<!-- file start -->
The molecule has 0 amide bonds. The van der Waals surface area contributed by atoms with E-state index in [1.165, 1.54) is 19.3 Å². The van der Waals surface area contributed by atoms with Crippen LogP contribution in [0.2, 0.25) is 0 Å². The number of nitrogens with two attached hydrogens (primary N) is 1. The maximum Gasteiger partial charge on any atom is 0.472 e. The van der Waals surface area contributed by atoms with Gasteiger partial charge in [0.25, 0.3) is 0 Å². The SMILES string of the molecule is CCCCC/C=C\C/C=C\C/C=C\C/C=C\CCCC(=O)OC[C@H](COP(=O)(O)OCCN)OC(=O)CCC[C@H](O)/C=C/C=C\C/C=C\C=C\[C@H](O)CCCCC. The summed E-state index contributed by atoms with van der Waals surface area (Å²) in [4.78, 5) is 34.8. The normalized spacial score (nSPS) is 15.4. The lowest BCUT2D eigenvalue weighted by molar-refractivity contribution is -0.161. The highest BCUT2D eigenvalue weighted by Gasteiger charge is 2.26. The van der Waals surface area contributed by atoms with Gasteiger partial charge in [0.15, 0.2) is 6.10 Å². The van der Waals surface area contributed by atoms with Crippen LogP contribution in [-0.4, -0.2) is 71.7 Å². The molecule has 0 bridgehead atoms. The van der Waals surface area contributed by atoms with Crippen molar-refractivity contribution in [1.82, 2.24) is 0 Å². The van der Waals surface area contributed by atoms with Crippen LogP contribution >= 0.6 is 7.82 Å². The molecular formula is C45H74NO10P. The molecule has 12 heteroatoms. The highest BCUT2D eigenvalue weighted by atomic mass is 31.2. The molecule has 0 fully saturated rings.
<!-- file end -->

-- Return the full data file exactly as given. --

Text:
The molecule has 0 amide bonds. The van der Waals surface area contributed by atoms with E-state index in [1.165, 1.54) is 19.3 Å². The van der Waals surface area contributed by atoms with Crippen LogP contribution in [0.2, 0.25) is 0 Å². The number of nitrogens with two attached hydrogens (primary N) is 1. The maximum Gasteiger partial charge on any atom is 0.472 e. The van der Waals surface area contributed by atoms with Gasteiger partial charge in [0.25, 0.3) is 0 Å². The SMILES string of the molecule is CCCCC/C=C\C/C=C\C/C=C\C/C=C\CCCC(=O)OC[C@H](COP(=O)(O)OCCN)OC(=O)CCC[C@H](O)/C=C/C=C\C/C=C\C=C\[C@H](O)CCCCC. The summed E-state index contributed by atoms with van der Waals surface area (Å²) in [4.78, 5) is 34.8. The normalized spacial score (nSPS) is 15.4. The lowest BCUT2D eigenvalue weighted by molar-refractivity contribution is -0.161. The highest BCUT2D eigenvalue weighted by Gasteiger charge is 2.26. The van der Waals surface area contributed by atoms with Gasteiger partial charge in [0.15, 0.2) is 6.10 Å². The van der Waals surface area contributed by atoms with Crippen LogP contribution in [-0.4, -0.2) is 71.7 Å². The molecule has 0 bridgehead atoms. The van der Waals surface area contributed by atoms with Crippen molar-refractivity contribution in [1.82, 2.24) is 0 Å². The van der Waals surface area contributed by atoms with Crippen LogP contribution >= 0.6 is 7.82 Å². The molecular formula is C45H74NO10P. The molecule has 12 heteroatoms. The highest BCUT2D eigenvalue weighted by atomic mass is 31.2. The molecule has 0 fully saturated rings.